Academic journal article Journal of Singing

Dispelling Vocal Myths. Part 2: "Sing It off the Chords!"

Academic journal article Journal of Singing

Dispelling Vocal Myths. Part 2: "Sing It off the Chords!"

Article excerpt

THIS IS THE SECOND IN A SERIES of articles aimed at clarifying misconceptions about vocal production that seem to be held in common by a wide variety of singers.1 I call these misconceptions "myths," because they seem so pervasive among singers (at least the singers I see in the clinic), and because they seem to have been learned implicitly rather than explicitly.

The process of dispelling these vocal myths seems similar to the process called "Body Mapping" (see, for example, an article by Malde in an earlier issue of this periodical).2 In my clinical practice, dispelling myths is part of the natural educational component of functional voice/speech therapy; for the studio teacher, this process is simply part of the singing lesson. Regardless of what it is called, it is helpful for teachers to recognize that a student may be operating under some misconception about vocal production, and that dispelling the myth may prevent the student from fighting against his or her own anatomy.

A caveat may be useful here. Dispelling vocal myths does not mean that every voice lesson is an anatomy lesson, or that development of vocal technique requires a conscious attempt to control the mucosa and intrinsic muscles of the larynx. The use of imagery is a time honored method of teaching singing, and many useful images are actually at odds with physiologic reality. The problem is that some singers will confuse imagery with reality, and base their technique on a concept that was useful as an image, but dangerous as a core belief. This seems especially true with concepts that are formed early in the development of singing, and then followed subconsciously throughout the development of the mature technique. It may behoove us, as singing teachers, to differentiate between images and physiologic reality, so that our students use their images more appropriately.


For this installment, let us explore myths having to do with the vibratory source of the voice, that is, the vocal folds. I hope you caught two myths in the title. The easy one to spot is the spelling of the word "chords." I'm surprised how many well educated singers e-mail me about their "vocal chords." This is easy to clarify with a little basic anatomy. (The other myth in the title is singing "off" the cords-more on that later.)

Truth #1: Vocal folds provide the vibratory source for singing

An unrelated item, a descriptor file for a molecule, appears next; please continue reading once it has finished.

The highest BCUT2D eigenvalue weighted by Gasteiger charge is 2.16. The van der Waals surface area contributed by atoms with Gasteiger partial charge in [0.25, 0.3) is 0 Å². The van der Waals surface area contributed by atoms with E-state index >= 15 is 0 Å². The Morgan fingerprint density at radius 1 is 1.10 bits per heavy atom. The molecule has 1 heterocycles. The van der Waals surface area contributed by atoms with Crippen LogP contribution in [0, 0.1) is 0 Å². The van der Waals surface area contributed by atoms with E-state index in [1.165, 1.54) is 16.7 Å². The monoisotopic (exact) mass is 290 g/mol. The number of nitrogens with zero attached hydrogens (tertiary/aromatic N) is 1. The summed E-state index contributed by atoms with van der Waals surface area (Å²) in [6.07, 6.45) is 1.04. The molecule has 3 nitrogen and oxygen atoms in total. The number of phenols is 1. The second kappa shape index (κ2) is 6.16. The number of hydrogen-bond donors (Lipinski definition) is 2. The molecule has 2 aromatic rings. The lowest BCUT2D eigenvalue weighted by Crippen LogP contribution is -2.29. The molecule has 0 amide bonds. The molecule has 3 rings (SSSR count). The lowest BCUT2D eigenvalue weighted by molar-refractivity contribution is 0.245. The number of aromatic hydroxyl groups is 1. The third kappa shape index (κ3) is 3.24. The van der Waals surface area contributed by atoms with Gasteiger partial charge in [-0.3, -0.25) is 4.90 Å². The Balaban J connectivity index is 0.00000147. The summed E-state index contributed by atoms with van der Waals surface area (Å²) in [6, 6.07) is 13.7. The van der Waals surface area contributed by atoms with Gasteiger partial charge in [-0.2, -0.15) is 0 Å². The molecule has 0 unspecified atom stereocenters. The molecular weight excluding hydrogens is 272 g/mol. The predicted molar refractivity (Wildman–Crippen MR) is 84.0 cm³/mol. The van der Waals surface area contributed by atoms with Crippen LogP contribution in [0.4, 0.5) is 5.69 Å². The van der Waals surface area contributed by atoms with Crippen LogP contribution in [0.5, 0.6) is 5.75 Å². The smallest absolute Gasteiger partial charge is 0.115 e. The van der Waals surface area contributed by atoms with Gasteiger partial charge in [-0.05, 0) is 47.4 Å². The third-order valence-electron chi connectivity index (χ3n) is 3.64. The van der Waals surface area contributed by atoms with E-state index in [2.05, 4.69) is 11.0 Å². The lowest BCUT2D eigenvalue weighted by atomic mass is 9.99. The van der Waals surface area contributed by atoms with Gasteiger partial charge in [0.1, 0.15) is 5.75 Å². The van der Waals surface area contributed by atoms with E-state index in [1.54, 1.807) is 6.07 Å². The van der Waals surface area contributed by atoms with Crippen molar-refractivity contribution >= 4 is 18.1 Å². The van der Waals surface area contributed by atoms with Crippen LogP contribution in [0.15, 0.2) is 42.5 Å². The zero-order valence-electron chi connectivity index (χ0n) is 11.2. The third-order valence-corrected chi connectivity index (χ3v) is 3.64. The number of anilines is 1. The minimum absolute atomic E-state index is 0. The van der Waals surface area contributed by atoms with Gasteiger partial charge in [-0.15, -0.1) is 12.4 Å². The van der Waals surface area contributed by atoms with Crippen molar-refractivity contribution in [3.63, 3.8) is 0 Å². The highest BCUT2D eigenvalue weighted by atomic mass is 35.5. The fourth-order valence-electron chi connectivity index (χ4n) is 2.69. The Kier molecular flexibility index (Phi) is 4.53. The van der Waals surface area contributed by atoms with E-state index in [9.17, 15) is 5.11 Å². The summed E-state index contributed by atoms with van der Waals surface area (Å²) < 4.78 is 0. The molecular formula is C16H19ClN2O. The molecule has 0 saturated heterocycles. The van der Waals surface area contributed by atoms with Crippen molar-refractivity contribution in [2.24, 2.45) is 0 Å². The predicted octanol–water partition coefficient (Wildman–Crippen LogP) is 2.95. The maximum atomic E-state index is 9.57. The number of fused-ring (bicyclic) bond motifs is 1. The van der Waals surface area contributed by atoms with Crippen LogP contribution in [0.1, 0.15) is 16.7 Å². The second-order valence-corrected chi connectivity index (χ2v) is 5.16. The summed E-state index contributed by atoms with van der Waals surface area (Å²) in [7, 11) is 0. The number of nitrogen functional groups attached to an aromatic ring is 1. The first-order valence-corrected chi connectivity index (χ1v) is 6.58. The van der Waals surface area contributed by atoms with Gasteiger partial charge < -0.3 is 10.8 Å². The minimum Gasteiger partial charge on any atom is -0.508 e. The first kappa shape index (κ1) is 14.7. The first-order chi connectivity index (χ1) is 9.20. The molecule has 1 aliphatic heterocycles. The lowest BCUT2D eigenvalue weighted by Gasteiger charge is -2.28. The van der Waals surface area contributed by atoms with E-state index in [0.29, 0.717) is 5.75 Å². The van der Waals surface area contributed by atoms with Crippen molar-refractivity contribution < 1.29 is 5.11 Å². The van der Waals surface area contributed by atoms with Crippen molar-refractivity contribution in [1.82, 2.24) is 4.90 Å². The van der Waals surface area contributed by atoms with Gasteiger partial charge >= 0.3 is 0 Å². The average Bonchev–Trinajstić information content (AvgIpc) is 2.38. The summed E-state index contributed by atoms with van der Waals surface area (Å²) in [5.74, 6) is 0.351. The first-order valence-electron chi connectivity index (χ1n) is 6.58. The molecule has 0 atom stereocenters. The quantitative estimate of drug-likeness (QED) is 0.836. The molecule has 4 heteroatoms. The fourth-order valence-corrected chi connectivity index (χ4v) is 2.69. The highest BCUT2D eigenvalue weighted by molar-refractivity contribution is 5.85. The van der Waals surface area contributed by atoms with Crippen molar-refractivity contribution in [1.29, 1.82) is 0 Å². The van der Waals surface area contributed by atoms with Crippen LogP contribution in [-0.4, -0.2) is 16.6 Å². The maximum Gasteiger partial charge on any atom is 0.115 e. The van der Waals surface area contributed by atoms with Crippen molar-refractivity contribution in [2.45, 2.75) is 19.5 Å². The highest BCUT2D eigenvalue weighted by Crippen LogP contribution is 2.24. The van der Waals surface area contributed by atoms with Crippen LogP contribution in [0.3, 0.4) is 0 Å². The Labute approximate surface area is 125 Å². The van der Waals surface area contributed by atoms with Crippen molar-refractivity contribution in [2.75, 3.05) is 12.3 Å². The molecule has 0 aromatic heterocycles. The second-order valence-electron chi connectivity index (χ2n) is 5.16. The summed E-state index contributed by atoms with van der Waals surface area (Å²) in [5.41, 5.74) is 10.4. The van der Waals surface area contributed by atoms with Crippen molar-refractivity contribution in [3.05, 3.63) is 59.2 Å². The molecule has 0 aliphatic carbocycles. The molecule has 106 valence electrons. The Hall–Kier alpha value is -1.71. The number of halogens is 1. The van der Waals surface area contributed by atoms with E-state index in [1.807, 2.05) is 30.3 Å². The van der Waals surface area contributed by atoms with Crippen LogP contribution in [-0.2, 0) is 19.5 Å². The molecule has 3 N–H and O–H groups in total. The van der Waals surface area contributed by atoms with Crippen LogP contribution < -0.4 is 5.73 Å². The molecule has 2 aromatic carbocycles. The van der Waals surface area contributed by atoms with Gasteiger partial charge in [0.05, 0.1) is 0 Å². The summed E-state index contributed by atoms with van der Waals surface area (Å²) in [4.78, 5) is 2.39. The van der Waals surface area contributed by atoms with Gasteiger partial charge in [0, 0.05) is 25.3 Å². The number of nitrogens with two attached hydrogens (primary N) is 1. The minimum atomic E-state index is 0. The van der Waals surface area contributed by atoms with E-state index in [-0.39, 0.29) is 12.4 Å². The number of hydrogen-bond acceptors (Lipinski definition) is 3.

The larynx is the structure known in layman's terms as the voice box, and it really is like a little box of cartilage, sitting on top of the trachea (windpipe). The larynx is the housing for the vocal folds. When viewed from above, as with a laryngeal mirror or endoscope, the vocal folds appear to be two white bands. Long ago it was assumed they vibrated much like strings; hence the term vocal "cords," which is still in pervasive use today. ("Chords" is an understandable misspelling perpetrated by musicians.) However, we now know that the vocal folds are not free floating strings, but are multilayered structures that protrude from the sides of the thyroid cartilage. One of the layers, the vocal ligament, is continuous with the conus elasticus, a ligament that lines the upper airway. Thus, the folds are anchored on the sides, but extend into the airway so that they are free to vibrate. Simply stated, the vocal folds are composed of a muscle that runs the length of the folds from front to back, which is covered by a multilayered sheath of mucosa. For the most part, it is the mucosa that vibrates, in a fashion that is more complex than simple strings or cords, making vocal "folds" the more appropriate term. By the way, the space between the vocal folds is known as the glottis, so that anything having to do with vocal fold vibration may be referred to as "glottic" or "glottal."

Human vocal folds are so elegant, and so interesting. The purpose of this series of articles is to provide some simple ways of dispelling vocal myths within your studio, so I won't elaborate much here; but I do urge you to learn more about the vocal folds. …

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